BOISE -- Commuters and outdoor recreationists aren't the only ones who traverse Idaho 21 along what is known as the Ponderosa Pine Scenic Route. Each year, large numbers of deer and elk are killed as they attempt to cross the highway.
In early July, The Idaho Transportation Department (ITD), with support from the Boise River Wildlife Linkage Partnership (http://idahowildlifecrossings.com/
), a group of concerned citizens, businesses, non-profits and city, county, state and federal representatives, will build a wildlife underpass near milepost 18.2. The bridge and wildlife fencing will be constructed to help get deer and elk across Idaho 21, protecting people and wildlife. As additional funding becomes available, extending the wildlife fence on the east side of the underpass will increase the use and function of the structure.
Here is a link to ITD's Facebook page
where you can see pictures of the construction area as well as a rendering of what the finished underpass will look like.
"There are too many vehicle-wildlife collisions occurring on this stretch of highway," said ITD environmental planner and biologist Scott Rudel. "Simply put, what it comes down to is that we can do a better job protecting people and protecting wildlife than what now exists. ITD and the Boise River Wildlife Linkage Partnership believe that this project is an investment for the people of Idaho in their safety, quality of life, and in protecting their natural and cultural resources."
In just the past eight months, 69 vehicle-wildlife collisions have been
posted on the "Give Deer and Elk a Brake" tally signs. Click here
to see a tally sign. These signs
reflect the number of incidents on an 11-mile stretch of Idaho 21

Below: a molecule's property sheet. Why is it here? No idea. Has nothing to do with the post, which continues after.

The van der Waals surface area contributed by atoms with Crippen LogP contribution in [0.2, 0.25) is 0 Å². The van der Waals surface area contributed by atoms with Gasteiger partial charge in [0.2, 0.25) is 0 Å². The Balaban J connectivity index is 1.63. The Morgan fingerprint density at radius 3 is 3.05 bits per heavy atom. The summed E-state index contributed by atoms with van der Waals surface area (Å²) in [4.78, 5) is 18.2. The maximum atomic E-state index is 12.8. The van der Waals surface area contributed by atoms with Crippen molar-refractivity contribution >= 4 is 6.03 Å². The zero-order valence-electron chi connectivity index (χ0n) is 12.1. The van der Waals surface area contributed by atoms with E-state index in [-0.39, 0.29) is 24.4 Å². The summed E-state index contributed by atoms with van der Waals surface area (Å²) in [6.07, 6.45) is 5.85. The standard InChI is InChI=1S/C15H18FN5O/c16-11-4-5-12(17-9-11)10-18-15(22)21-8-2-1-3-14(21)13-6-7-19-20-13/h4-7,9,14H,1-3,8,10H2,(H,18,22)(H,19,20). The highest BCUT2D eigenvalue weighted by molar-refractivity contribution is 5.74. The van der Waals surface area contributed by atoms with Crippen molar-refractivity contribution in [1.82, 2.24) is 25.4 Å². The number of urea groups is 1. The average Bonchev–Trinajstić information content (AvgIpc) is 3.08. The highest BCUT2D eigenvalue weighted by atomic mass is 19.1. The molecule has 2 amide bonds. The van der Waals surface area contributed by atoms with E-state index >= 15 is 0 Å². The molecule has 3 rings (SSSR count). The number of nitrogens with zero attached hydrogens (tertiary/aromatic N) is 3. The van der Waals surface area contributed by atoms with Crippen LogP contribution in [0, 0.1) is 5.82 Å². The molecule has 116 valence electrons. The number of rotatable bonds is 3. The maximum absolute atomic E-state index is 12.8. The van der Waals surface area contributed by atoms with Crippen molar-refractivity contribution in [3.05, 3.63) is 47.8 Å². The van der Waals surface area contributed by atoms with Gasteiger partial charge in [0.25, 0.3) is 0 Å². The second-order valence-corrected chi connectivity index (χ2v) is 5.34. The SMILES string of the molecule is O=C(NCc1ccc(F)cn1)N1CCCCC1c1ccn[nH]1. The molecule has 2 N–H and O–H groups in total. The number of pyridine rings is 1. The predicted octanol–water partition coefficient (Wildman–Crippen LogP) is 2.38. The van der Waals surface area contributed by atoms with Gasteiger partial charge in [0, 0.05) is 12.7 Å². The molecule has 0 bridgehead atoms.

initiating from near Discovery Park at Lucky Peak Reservoir through the
intersection of Robie Creek.
The high number of vehicle-wildlife collisions is due to the propensity of mule deer and elk that migrate in the fall from their summer range high in the Sawtooth and Boise Mountains to their winter range on the west slope of the Boise Front and do it all over again in reverse the following spring.
Federal stimulus funding is being used to construct the bridge and a portion of the fencing. McAlvain Construction is the contractor for the $756,000 project. Use of wildlife crossings have been on the rise in the United States with their proven ability to make the roads safer for people and wildlife.
"Physically separating motorists and wildlife is the best way to protect both," said Ed Bottum, Wildlife Habitat Biologist. "The tally signs are there to remind motorists of the hazard posed by deer and elk on the highway. Only individual drivers can slow down accordingly. Currently, raising driver awareness is our only real option right now, but with this project we hope to change that."
Construction of the wildlife underpass bridge will begin the first week of July and will be completed in early fall. Traffic will be re-routed around the construction area by way of a temporary bypass adjacent to the highway with temporary signals directing the flow of traffic.